December 16, 2019
Far and Wide
Executive Chef Steven Menter gives Baja cool to branzino at Stephen Starr's El Vez restaurant in Fort Lauderdale. Menter helped Starr start the New York version of El Vez in 2014.

Photo: Andrew Hektor

Far and Wide
Jose Andres' Bazaar Mar at the SLS hotel in South Beach features everything from "sea snacks" to an extensive raw bar.

Dining

Where are Florida's top chefs from?

Chris Sherman | 3/27/2019

… From Philadelphia

A restaurateur with boundless energy and a gift for theater, Philadelphian Stephen Starr is outshining many Manhattanites in South Florida. He lit up Philly with 21 restaurants, from pan-Asian to farm-to-table, and tackled New York, Washington, Atlantic City, Paris and Florida. That’s won him Restaurateur of the Year gold from James Beard, Zagat and Bon Appetit.

His Florida menu now includes four hot restaurants in South Florida. His first hit was Steak 954 at the W Hotel in Fort Lauderdale. It was a new generation steakhouse with dry-aged, 2-pound porterhouse, butter-poached lobster, diver scallops in romesco and a grand Key lime-baked Alaska for after.

Starr moved south to chic Bal Harbour with two helpings of edible elegance to match Balenciaga and Saint Laurent, Makoto and Le Zoo. He installed sushi master Makoto with his contemporary Japanese, from robata-grilled tiger prawns to watermelon ceviche of marinated seafood on a bed of ice spiked with serrano and lime.

In 2015, Starr added Le Zoo, a Mediterranean mix of top-dollar seafood plateaus, tartares and carpaccios, pasta and French classics, such as moules-frites and a strong tour of French cheeses and wines.

Two years ago, Starr added El Vez, a version of his Philadelphia Mexican concept to the beach side at the W. It serves huevos rancheros, whole fried yellowtail and tacos al carbon for two.

Starr splashed into Miami Beach with Upland in the trendy South of Fifth neighborhood. It mixed big-city cool and rustic roots, which had made its way from the chef’s hometown in California to big success in New York City. Chef Justin Smillie runs a mean oven, charring, searing and roasting fish, short-ribs, beets and more on the wood fire and its coals. Purist pastas and vegetables, too.

… From Minneapolis

The freshest Italian breeze to blow into Naples came from … Minneapolis.

The Sicilian-rooted D’Amico family had opened Cucina, the Twin Cities’ breakthrough contemporary restaurant, in 1987, then Richard and Larry D’Amico followed the trail of Twins fans and winter golfers to Southwest Florida. In 1998, they opened Campiello with a wow. They've remained gourmet leaders in both cities ever since. Up north, they have a Campiello, Lurcat, Market House, society catering, art museum bistros and more than a dozen restaurants started by Cucina’s kitchen alumni.

In Florida, the family’s imprint is similarly large: Campiello gave Naples its first sampling of vigorously authentic regional Italian and inventive dishes like ziti with swordfish and bottarga or Campari-cured salmon. Plus, there’s house-made pasta (minus gluten, too), a jubilant bar scene and stunner desserts.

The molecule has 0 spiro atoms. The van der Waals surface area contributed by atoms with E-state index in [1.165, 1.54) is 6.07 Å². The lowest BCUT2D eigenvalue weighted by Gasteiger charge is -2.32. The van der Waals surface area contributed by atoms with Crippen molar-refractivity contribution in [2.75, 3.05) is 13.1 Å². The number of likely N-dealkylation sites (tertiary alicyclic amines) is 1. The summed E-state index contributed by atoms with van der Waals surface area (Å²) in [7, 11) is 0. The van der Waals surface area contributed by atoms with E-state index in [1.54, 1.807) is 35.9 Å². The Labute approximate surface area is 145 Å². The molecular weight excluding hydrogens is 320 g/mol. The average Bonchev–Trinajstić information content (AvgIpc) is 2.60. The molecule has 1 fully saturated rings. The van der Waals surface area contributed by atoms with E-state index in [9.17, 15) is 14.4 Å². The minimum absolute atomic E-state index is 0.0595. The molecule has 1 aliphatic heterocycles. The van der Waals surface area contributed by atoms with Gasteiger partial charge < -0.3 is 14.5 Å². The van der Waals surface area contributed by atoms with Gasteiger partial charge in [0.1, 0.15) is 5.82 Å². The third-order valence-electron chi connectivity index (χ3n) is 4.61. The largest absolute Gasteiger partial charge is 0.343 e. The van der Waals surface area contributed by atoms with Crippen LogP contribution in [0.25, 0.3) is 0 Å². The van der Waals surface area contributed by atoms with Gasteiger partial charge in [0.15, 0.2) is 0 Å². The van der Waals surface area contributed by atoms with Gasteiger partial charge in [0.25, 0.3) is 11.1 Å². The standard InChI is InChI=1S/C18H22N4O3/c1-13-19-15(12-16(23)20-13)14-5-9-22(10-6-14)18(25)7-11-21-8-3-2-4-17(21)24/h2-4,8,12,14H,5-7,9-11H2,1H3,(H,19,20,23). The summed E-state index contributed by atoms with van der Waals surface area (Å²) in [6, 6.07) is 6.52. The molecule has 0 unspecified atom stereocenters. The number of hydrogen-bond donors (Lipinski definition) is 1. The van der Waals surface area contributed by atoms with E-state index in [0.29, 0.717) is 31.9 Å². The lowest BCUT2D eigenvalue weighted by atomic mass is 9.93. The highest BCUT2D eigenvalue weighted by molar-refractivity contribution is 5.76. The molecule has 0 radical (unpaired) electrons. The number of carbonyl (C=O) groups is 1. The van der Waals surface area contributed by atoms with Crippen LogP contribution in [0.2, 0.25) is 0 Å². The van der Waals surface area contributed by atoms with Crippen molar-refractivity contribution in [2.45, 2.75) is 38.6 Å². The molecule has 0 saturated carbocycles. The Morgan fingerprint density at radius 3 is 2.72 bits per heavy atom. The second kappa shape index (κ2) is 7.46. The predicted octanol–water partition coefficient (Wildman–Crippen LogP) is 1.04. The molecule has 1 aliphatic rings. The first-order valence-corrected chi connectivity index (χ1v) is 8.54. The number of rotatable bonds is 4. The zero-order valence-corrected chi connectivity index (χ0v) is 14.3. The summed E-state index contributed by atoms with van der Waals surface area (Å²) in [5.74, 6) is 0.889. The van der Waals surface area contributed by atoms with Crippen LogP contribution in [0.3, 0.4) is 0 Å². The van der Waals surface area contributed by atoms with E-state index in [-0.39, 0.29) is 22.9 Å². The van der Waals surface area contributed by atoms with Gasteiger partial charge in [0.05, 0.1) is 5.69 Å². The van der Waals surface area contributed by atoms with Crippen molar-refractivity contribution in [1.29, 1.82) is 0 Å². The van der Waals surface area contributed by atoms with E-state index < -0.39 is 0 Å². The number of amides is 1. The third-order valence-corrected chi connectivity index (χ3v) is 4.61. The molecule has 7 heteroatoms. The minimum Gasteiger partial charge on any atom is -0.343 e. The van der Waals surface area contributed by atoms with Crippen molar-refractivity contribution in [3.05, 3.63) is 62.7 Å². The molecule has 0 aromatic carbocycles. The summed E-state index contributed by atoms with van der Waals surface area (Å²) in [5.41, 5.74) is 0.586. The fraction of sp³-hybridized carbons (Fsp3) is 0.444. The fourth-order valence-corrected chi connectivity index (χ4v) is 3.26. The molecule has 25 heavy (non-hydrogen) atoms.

Campiello alum Vincenzo Betulia has gone on to create Tulia and his own next generation of osteria Italian and bistro French.

The Continental steakhouse is the D’Amicos’ latest (down the street from Campiello) and one of Florida’s hottest, serving an exceptionally broad selection of luxury prime steaks from Iowa, lean Piedmontese and wagyu from Australia, America and the original from Kobe, Japan, at A5 grade ($150 for six ounces), and an equally wide fish catch.

D’Amico & Sons is just as fresh and closer to plebeian prices. The cantina has wood-fired pizza and old-school meatballs, plus novello tricks like zucchini vermicelli and bottomless house wine for $9.95, as big a hit in Naples as in Minnesota.

Unlike in Minnesota, all three have abundant al fresco seating.

... From D.C.

America’s top Spanish chef, José Andrés, was born in Asturias, Spain, and trained at El Bulli, but his U.S. home is Washington, D.C. He started at the pioneering tapas bar Jaleo in 1993 and now has nine restaurants there and a dozen others from Las Vegas and Mexico City to Florida.

He arrived in Miami with Bazaar at the SLS hotel on South Beach, a stunning collaboration with designer Philippe Starck, where the menu starts with dramatic tapas, such as ceviche in coconut shells, tacos of Iberico ham and caviar and croquettes and winds up at Catalan paella with squid ink.

That begat Bazaar Mar at a new SLS in Brickell, long on crudos of abalone or geoduck and uni plus seaweed funnel cakes, fried squid po’ boys, grilled cobia and branzino baked in salt.

Andrés also presides over the sushi and snacks at Hyde Beach, the waterfront night spot at SLS, and has an Orlando Jaleo opening this spring in Disney Springs.

Whatever their origins, I’m glad Florida is their destination.

 

Read more in our April issue.

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